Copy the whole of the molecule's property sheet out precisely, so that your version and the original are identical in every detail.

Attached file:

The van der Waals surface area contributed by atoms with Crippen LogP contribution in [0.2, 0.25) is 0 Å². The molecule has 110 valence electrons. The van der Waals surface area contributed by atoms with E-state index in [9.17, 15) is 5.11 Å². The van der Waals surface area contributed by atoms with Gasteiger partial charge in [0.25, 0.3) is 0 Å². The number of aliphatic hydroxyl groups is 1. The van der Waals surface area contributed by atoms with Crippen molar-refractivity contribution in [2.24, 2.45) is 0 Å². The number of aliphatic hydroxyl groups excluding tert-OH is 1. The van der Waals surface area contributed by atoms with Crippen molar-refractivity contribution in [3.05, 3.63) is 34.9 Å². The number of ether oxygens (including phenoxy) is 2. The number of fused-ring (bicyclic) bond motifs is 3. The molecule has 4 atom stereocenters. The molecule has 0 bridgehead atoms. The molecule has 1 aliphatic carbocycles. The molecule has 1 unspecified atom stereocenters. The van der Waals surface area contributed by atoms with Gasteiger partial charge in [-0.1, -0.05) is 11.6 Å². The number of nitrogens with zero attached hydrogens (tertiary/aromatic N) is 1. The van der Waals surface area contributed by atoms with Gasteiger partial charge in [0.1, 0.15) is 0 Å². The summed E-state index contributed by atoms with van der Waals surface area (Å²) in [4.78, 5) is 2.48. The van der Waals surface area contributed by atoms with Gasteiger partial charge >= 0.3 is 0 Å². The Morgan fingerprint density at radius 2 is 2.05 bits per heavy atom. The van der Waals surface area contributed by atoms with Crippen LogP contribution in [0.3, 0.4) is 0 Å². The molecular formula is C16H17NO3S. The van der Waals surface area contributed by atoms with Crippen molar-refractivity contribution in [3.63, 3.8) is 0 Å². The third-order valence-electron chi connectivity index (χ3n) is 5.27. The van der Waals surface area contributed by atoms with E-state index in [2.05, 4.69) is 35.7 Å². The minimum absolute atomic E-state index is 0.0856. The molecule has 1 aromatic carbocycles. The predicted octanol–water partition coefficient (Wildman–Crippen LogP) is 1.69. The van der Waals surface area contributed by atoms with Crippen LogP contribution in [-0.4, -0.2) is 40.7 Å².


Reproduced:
The van der Waals surface area contributed by atoms with Crippen LogP contribution in [0.2, 0.25) is 0 Å². The molecule has 110 valence electrons. The van der Waals surface area contributed by atoms with E-state index in [9.17, 15) is 5.11 Å². The van der Waals surface area contributed by atoms with Gasteiger partial charge in [0.25, 0.3) is 0 Å². The number of aliphatic hydroxyl groups is 1. The van der Waals surface area contributed by atoms with Crippen molar-refractivity contribution in [2.24, 2.45) is 0 Å². The number of aliphatic hydroxyl groups excluding tert-OH is 1. The van der Waals surface area contributed by atoms with Crippen molar-refractivity contribution in [3.05, 3.63) is 34.9 Å². The number of ether oxygens (including phenoxy) is 2. The number of fused-ring (bicyclic) bond motifs is 3. The molecule has 4 atom stereocenters. The molecule has 0 bridgehead atoms. The molecule has 1 aliphatic carbocycles. The molecule has 1 unspecified atom stereocenters. The van der Waals surface area contributed by atoms with Gasteiger partial charge in [-0.1, -0.05) is 11.6 Å². The number of nitrogens with zero attached hydrogens (tertiary/aromatic N) is 1. The van der Waals surface area contributed by atoms with Gasteiger partial charge in [0.1, 0.15) is 0 Å². The summed E-state index contributed by atoms with van der Waals surface area (Å²) in [4.78, 5) is 2.48. The van der Waals surface area contributed by atoms with Gasteiger partial charge >= 0.3 is 0 Å². The Morgan fingerprint density at radius 2 is 2.05 bits per heavy atom. The van der Waals surface area contributed by atoms with Crippen LogP contribution in [0.3, 0.4) is 0 Å². The molecular formula is C16H17NO3S. The van der Waals surface area contributed by atoms with Crippen molar-refractivity contribution in [3.63, 3.8) is 0 Å². The third-order valence-electron chi connectivity index (χ3n) is 5.27. The van der Waals surface area contributed by atoms with E-state index in [2.05, 4.69) is 35.7 Å². The minimum absolute atomic E-state index is 0.0856. The molecule has 1 aromatic carbocycles. The predicted octanol–water partition coefficient (Wildman–Crippen LogP) is 1.69. The van der Waals surface area contributed by atoms with Crippen LogP contribution in [-0.4, -0.2) is 40.7 Å².